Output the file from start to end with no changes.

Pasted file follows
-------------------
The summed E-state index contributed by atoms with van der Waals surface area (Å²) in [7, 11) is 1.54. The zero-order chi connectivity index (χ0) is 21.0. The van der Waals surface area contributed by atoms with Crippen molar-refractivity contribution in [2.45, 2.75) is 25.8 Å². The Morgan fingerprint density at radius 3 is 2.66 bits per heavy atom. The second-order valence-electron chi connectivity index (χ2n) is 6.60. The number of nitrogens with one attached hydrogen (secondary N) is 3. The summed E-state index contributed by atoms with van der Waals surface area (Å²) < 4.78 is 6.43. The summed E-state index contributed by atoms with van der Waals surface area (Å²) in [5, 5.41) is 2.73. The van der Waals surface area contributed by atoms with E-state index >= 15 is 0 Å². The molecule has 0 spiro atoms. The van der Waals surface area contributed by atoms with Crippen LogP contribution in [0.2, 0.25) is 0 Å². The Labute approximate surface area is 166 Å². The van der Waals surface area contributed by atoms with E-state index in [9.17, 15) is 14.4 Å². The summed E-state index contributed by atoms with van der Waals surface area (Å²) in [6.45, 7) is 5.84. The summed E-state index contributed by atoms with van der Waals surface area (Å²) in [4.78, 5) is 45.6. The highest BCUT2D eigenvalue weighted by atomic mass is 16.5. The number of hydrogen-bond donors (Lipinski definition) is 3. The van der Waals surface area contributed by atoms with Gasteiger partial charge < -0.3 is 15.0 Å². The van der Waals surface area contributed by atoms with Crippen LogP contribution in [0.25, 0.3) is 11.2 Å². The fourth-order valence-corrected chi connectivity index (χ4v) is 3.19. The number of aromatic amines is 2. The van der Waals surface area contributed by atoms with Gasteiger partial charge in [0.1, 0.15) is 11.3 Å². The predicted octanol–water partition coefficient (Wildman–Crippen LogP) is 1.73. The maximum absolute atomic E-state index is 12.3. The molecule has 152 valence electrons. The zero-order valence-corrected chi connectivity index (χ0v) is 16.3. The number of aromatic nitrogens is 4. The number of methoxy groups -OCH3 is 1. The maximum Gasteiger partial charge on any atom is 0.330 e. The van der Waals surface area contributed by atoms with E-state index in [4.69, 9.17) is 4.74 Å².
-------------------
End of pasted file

The summed E-state index contributed by atoms with van der Waals surface area (Å²) in [7, 11) is 1.54. The zero-order chi connectivity index (χ0) is 21.0. The van der Waals surface area contributed by atoms with Crippen molar-refractivity contribution in [2.45, 2.75) is 25.8 Å². The Morgan fingerprint density at radius 3 is 2.66 bits per heavy atom. The second-order valence-electron chi connectivity index (χ2n) is 6.60. The number of nitrogens with one attached hydrogen (secondary N) is 3. The summed E-state index contributed by atoms with van der Waals surface area (Å²) < 4.78 is 6.43. The summed E-state index contributed by atoms with van der Waals surface area (Å²) in [5, 5.41) is 2.73. The van der Waals surface area contributed by atoms with E-state index >= 15 is 0 Å². The molecule has 0 spiro atoms. The van der Waals surface area contributed by atoms with Crippen LogP contribution in [0.2, 0.25) is 0 Å². The Labute approximate surface area is 166 Å². The van der Waals surface area contributed by atoms with E-state index in [9.17, 15) is 14.4 Å². The summed E-state index contributed by atoms with van der Waals surface area (Å²) in [6.45, 7) is 5.84. The summed E-state index contributed by atoms with van der Waals surface area (Å²) in [4.78, 5) is 45.6. The highest BCUT2D eigenvalue weighted by atomic mass is 16.5. The number of hydrogen-bond donors (Lipinski definition) is 3. The van der Waals surface area contributed by atoms with Gasteiger partial charge < -0.3 is 15.0 Å². The van der Waals surface area contributed by atoms with Crippen LogP contribution in [0.25, 0.3) is 11.2 Å². The fourth-order valence-corrected chi connectivity index (χ4v) is 3.19. The number of aromatic amines is 2. The van der Waals surface area contributed by atoms with Gasteiger partial charge in [0.1, 0.15) is 11.3 Å². The predicted octanol–water partition coefficient (Wildman–Crippen LogP) is 1.73. The maximum absolute atomic E-state index is 12.3. The molecule has 152 valence electrons. The zero-order valence-corrected chi connectivity index (χ0v) is 16.3. The number of aromatic nitrogens is 4. The number of methoxy groups -OCH3 is 1. The maximum Gasteiger partial charge on any atom is 0.330 e. The van der Waals surface area contributed by atoms with E-state index in [4.69, 9.17) is 4.74 Å².